Threefifty - Gently Among the Coals
The title alone tells some of the story. Gently Among the Coals is an understated image for an album bringing together strong musical and literary qualities in often surprising and dramatic ways. Threefifty has been working for some years now and has acquired a sterling reputation for their consistently high quality of achievement but, unlike many older and younger bands alike, Threefifty have proven rarely content for staying in one artistic place for very long. Gently Among the Clouds brings together the band’s penchant for classical composition together with a folk and slightly baroque sensibility. The sound, approach, and final result is singular. Some might say the world doesn’t need any more songs and the last half century plus flood of all manner of music might give the same impression to those otherwise uninformed. The bar has simply never been set high enough. Bands like Threefifty, however, are clearly aspiring to fare able to withstand posterity’s glare and succeed in doing so.
Gently Among the Coals never takes shortcuts. The opener “Crossing State Lines” could have been much more traditional fare, but Threefifty thankfully hears the guitar in a much different way than many old and young bands alike. The instrument is recorded with great intimacy throughout the course of the album’s twelve songs, but the common theme in its presentation is that it takes on an orchestral role. The seeming chorus of guitars on the first song is arranged to perfection but still achieve recognizable effects. “Allegiance” will impress a lot of people. The song communicates with great simplicity, but likewise has a layered arrangement that will draw listeners in from the start. It is one of the few lyrical numbers on Gently Among the Coals and Threefifty makes the effort count by utilizing a superb vocal performance bringing the fine lyrics fully to life. Another musical high point comes with the song “Andromeda”. It’s another example of how this band inventively uses guitar in ways that few other bands would dare attempt, but despite the daring they show, Threefifty never loses the melodic plot. Their melodies are restless, forever evolving, sometime flinty or cracked, but it remains one of the band’s chief pursuits in nearly every song.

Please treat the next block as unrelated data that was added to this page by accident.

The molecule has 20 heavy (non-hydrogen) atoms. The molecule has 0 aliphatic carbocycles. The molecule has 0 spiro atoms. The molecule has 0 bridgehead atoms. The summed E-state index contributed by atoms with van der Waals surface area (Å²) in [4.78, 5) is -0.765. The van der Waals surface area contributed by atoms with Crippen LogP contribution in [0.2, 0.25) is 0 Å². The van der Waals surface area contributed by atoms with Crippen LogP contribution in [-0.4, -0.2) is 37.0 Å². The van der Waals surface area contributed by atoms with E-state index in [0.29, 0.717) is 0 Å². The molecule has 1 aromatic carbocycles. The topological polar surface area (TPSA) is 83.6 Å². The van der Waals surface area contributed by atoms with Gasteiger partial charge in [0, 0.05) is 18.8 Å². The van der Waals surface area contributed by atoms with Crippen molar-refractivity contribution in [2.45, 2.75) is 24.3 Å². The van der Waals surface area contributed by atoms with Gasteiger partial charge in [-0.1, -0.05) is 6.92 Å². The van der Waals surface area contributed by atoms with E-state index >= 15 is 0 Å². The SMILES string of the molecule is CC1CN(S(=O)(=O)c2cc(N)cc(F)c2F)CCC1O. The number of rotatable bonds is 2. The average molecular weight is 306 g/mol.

Few songs on Gently Among the Coals better illustrate that quality than “Until Our Hearts Give Out”. Threefifty brings different styles together with a less than heavy hand and the conscientious artistry they show fusing electric guitar work with an electronica backing succeeds, in no small part, thanks to understatement. “The Door”, with lyrics by Vicki Kennelly Stock, has a disquieting effect on the listener thanks to its penchant for darker sounds, but there’s still the same attention to melodic detail setting it apart from the band’s peers and the expert way the band steers through a variety of textural changes should be admired. “More” features contributions from electronic performer and producer Daedelus, but it bears all the marks of Threefifty’s constant upending of expectations. They employ traditional instruments in unusual ways and the gripping backbeat frequently coming out of the mix will surely capture listeners’ attention. Threefifty’s latest release Gently Among the Coals is a new benchmark in an already impressive career.